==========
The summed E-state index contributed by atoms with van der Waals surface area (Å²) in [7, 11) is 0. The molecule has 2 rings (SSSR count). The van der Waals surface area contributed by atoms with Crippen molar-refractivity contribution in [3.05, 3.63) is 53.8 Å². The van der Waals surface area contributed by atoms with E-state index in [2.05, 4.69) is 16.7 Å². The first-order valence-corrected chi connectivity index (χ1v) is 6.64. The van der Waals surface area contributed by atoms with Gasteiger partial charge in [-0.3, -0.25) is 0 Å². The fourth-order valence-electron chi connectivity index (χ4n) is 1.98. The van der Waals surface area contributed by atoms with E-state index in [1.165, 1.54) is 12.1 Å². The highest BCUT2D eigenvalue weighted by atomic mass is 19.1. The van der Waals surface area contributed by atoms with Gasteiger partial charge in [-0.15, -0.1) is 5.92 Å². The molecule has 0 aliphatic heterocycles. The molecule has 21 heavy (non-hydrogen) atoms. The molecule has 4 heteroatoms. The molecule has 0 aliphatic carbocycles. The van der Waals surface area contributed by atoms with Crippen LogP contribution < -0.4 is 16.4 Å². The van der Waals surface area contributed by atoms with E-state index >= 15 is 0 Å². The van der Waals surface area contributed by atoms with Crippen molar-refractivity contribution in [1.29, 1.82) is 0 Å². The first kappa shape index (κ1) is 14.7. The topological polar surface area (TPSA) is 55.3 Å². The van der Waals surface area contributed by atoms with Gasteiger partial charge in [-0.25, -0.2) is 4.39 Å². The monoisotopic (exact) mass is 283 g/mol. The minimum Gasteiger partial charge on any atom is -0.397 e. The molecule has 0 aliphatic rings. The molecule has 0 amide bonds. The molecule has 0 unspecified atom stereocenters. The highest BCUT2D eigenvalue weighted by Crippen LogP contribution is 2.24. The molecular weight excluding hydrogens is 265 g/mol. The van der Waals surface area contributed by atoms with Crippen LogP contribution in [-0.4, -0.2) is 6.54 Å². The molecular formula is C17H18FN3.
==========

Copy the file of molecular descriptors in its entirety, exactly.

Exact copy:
The summed E-state index contributed by atoms with van der Waals surface area (Å²) in [7, 11) is 0. The molecule has 2 rings (SSSR count). The van der Waals surface area contributed by atoms with Crippen molar-refractivity contribution in [3.05, 3.63) is 53.8 Å². The van der Waals surface area contributed by atoms with E-state index in [2.05, 4.69) is 16.7 Å². The first-order valence-corrected chi connectivity index (χ1v) is 6.64. The van der Waals surface area contributed by atoms with Gasteiger partial charge in [-0.3, -0.25) is 0 Å². The fourth-order valence-electron chi connectivity index (χ4n) is 1.98. The van der Waals surface area contributed by atoms with E-state index in [1.165, 1.54) is 12.1 Å². The highest BCUT2D eigenvalue weighted by atomic mass is 19.1. The van der Waals surface area contributed by atoms with Gasteiger partial charge in [-0.15, -0.1) is 5.92 Å². The molecule has 0 aliphatic heterocycles. The molecule has 21 heavy (non-hydrogen) atoms. The molecule has 4 heteroatoms. The molecule has 0 aliphatic carbocycles. The van der Waals surface area contributed by atoms with Crippen LogP contribution < -0.4 is 16.4 Å². The van der Waals surface area contributed by atoms with E-state index >= 15 is 0 Å². The van der Waals surface area contributed by atoms with Crippen molar-refractivity contribution in [1.29, 1.82) is 0 Å². The first kappa shape index (κ1) is 14.7. The topological polar surface area (TPSA) is 55.3 Å². The van der Waals surface area contributed by atoms with Gasteiger partial charge in [-0.25, -0.2) is 4.39 Å². The monoisotopic (exact) mass is 283 g/mol. The minimum Gasteiger partial charge on any atom is -0.397 e. The molecule has 0 aliphatic rings. The molecule has 0 amide bonds. The molecule has 0 unspecified atom stereocenters. The highest BCUT2D eigenvalue weighted by Crippen LogP contribution is 2.24. The molecular weight excluding hydrogens is 265 g/mol. The van der Waals surface area contributed by atoms with Crippen LogP contribution in [-0.4, -0.2) is 6.54 Å². The molecular formula is C17H18FN3.